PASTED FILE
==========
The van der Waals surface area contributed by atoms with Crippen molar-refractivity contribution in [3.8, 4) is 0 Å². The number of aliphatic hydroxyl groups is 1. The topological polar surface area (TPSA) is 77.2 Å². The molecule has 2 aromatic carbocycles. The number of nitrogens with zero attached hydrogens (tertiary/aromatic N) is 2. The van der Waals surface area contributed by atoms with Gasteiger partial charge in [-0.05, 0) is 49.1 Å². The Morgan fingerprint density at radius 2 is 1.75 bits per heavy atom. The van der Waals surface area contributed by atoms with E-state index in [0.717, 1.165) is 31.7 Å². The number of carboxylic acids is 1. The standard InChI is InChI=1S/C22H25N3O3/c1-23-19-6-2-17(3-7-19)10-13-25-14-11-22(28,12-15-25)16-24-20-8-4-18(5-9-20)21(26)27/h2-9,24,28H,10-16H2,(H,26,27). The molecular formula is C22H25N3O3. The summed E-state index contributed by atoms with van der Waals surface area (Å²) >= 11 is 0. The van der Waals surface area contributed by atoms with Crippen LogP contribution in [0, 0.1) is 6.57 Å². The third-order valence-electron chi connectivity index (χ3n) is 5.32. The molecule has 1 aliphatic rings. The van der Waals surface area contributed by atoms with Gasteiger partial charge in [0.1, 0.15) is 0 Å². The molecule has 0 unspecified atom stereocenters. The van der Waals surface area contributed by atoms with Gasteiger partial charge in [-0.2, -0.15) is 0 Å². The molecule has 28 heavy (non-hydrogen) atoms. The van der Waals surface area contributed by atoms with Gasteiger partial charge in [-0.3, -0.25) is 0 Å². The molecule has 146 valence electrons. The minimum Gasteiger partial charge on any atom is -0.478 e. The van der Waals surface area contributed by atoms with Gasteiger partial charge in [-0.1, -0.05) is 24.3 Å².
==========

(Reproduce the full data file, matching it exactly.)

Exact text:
The van der Waals surface area contributed by atoms with Crippen molar-refractivity contribution in [3.8, 4) is 0 Å². The number of aliphatic hydroxyl groups is 1. The topological polar surface area (TPSA) is 77.2 Å². The molecule has 2 aromatic carbocycles. The number of nitrogens with zero attached hydrogens (tertiary/aromatic N) is 2. The van der Waals surface area contributed by atoms with Gasteiger partial charge in [-0.05, 0) is 49.1 Å². The Morgan fingerprint density at radius 2 is 1.75 bits per heavy atom. The van der Waals surface area contributed by atoms with E-state index in [0.717, 1.165) is 31.7 Å². The number of carboxylic acids is 1. The standard InChI is InChI=1S/C22H25N3O3/c1-23-19-6-2-17(3-7-19)10-13-25-14-11-22(28,12-15-25)16-24-20-8-4-18(5-9-20)21(26)27/h2-9,24,28H,10-16H2,(H,26,27). The molecular formula is C22H25N3O3. The summed E-state index contributed by atoms with van der Waals surface area (Å²) >= 11 is 0. The van der Waals surface area contributed by atoms with Crippen LogP contribution in [0, 0.1) is 6.57 Å². The third-order valence-electron chi connectivity index (χ3n) is 5.32. The molecule has 1 aliphatic rings. The van der Waals surface area contributed by atoms with Gasteiger partial charge in [0.1, 0.15) is 0 Å². The molecule has 0 unspecified atom stereocenters. The van der Waals surface area contributed by atoms with Gasteiger partial charge in [-0.2, -0.15) is 0 Å². The molecule has 28 heavy (non-hydrogen) atoms. The van der Waals surface area contributed by atoms with Gasteiger partial charge in [-0.3, -0.25) is 0 Å². The molecule has 146 valence electrons. The minimum Gasteiger partial charge on any atom is -0.478 e. The van der Waals surface area contributed by atoms with Gasteiger partial charge in [-0.1, -0.05) is 24.3 Å².